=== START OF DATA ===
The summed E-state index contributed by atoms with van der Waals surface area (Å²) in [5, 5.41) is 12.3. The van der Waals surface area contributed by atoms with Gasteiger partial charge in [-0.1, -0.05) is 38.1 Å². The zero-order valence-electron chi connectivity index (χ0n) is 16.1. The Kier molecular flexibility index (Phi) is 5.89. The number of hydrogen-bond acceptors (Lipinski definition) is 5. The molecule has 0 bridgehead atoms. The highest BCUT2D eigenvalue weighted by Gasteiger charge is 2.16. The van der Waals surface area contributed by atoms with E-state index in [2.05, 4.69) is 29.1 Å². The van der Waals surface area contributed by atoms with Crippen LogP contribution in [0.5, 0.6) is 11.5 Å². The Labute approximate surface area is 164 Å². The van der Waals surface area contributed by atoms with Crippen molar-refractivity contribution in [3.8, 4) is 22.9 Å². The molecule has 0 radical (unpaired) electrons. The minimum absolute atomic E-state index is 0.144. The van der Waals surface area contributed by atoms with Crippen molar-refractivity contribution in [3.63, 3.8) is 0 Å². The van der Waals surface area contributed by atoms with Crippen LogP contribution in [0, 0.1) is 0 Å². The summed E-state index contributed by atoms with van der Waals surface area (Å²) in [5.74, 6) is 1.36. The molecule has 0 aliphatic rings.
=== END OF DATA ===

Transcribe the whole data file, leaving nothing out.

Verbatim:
The summed E-state index contributed by atoms with van der Waals surface area (Å²) in [5, 5.41) is 12.3. The van der Waals surface area contributed by atoms with Gasteiger partial charge in [-0.1, -0.05) is 38.1 Å². The zero-order valence-electron chi connectivity index (χ0n) is 16.1. The Kier molecular flexibility index (Phi) is 5.89. The number of hydrogen-bond acceptors (Lipinski definition) is 5. The molecule has 0 bridgehead atoms. The highest BCUT2D eigenvalue weighted by Gasteiger charge is 2.16. The van der Waals surface area contributed by atoms with E-state index in [2.05, 4.69) is 29.1 Å². The van der Waals surface area contributed by atoms with Crippen LogP contribution in [0.5, 0.6) is 11.5 Å². The Labute approximate surface area is 164 Å². The van der Waals surface area contributed by atoms with Crippen molar-refractivity contribution in [3.8, 4) is 22.9 Å². The molecule has 0 radical (unpaired) electrons. The minimum absolute atomic E-state index is 0.144. The van der Waals surface area contributed by atoms with Crippen molar-refractivity contribution in [3.63, 3.8) is 0 Å². The van der Waals surface area contributed by atoms with Crippen LogP contribution in [0, 0.1) is 0 Å². The summed E-state index contributed by atoms with van der Waals surface area (Å²) in [5.74, 6) is 1.36. The molecule has 0 aliphatic rings.